Rosey

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  11. How fun to find the sleeping bees. We have so many carpenter bees that to see a bumble bee is a treat. They are so much smaller than the carpenter bee.

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  12. Wonderful bee post, Gail! We had lots of bumblebees here this year, just very few butterflies.

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  13. They are more than welcome in our gardens...intoxicating drink from the flowers makes for a good nights rest..

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  14. I am not brave enough to wake them, but I love finding the bees crashed out on the flowers in the morning. Unfortunately all the goldenrod and Joe Pye flowers are gone now, so no more sleeping bees until next year!

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  15. I guess I don't get out early enough to find sleeping bumbles, although I don't often see any awake ones either, so maybe my garden hasn't attracted them. I do see a lot of honeybees though.

    Gail, I'll hope you'll join in this week with a post about a National Park you've visited. I'd love to hear your story!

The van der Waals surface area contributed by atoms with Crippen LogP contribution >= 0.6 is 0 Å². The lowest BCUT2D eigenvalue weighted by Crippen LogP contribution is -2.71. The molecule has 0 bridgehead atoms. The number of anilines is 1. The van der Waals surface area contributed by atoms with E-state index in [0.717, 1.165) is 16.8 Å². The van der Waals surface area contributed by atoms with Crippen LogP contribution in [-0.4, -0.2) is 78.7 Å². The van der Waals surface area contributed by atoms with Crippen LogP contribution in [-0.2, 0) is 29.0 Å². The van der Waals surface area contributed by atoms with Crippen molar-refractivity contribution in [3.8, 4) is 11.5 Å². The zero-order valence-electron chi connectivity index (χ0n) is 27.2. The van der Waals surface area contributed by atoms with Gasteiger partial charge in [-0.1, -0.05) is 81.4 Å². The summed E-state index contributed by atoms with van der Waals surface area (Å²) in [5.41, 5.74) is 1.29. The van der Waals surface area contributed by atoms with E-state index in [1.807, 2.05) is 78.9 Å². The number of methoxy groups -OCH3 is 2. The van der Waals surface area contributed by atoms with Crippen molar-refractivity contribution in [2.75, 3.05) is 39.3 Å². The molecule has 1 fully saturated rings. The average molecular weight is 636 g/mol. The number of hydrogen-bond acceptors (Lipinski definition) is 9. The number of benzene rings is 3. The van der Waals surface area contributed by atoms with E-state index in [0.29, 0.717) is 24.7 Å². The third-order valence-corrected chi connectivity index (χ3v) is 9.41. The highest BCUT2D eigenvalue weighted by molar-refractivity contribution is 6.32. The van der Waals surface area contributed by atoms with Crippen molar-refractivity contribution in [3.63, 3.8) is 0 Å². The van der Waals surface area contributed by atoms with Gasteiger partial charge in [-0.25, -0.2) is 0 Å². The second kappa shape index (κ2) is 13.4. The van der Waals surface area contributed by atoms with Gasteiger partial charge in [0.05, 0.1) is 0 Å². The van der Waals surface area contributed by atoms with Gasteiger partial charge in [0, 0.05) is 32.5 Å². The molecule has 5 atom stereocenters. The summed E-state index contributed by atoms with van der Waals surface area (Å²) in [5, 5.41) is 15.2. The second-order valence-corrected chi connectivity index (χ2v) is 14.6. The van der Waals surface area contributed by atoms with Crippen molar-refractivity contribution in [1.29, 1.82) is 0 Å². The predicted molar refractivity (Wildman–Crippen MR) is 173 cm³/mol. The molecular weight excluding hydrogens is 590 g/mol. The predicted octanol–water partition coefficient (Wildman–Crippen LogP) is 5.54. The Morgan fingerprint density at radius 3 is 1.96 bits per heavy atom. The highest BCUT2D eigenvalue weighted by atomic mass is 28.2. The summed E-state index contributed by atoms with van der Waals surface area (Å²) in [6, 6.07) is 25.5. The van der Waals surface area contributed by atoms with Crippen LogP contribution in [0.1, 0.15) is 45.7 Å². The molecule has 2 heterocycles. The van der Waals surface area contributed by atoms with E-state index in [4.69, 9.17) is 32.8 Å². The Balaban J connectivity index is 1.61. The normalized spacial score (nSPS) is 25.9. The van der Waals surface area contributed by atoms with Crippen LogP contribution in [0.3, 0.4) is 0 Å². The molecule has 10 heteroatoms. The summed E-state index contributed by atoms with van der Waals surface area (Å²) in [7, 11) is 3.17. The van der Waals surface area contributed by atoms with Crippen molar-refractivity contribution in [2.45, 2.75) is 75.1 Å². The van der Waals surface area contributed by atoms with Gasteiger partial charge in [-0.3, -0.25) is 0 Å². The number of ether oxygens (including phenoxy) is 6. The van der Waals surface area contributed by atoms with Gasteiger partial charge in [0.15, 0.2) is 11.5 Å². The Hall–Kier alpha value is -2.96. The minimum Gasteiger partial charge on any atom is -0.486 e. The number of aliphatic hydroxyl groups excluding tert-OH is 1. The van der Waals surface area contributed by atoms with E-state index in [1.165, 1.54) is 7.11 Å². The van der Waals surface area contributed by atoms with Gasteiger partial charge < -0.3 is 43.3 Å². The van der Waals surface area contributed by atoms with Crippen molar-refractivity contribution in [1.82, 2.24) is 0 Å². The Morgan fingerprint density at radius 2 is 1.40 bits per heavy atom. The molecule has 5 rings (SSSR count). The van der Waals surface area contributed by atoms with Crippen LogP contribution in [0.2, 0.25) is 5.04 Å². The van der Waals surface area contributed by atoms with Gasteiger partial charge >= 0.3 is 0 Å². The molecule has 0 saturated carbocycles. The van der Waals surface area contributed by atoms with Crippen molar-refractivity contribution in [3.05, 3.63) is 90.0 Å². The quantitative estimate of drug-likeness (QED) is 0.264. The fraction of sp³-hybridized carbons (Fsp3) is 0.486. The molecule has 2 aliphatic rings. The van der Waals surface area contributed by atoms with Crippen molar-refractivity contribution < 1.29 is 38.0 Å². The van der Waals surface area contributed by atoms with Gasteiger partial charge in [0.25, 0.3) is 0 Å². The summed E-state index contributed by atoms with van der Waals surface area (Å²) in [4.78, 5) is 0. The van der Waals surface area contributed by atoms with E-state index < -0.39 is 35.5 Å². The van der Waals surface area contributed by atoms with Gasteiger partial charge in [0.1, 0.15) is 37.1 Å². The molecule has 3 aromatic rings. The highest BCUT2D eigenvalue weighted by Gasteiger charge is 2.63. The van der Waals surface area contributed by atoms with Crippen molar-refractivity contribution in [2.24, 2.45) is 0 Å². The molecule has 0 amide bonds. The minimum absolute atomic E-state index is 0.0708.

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  16. How beautiful. I especially like that close up of their horns. I've thought of petting them before but wasn't sure it was possible. Maybe I'll give it a try now, if it ever stops raining (where do they go in the rain??).

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  17. I sometimes find them when I am watering. Then I carefully move them to a sunny spot on the potting bench so they don't wake up to a morning shower.

    Jen

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  18. Thanks folks for stopping by and leaving a comment...I've been out in the garden with fellow blogger Prairie Rose.

    Rose and her husband stopped by and I have had a great time visiting with them! Not one photo though!

    Gail

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  19. I ran into a huge underground bee nest yesterday and am hoping they are all still asleep today as they do not want to leave the area I must dig in. So far no stings but I'm not sure I'd like to pet them. I think surely they are dreaming of lots and lots of flowers like we do:)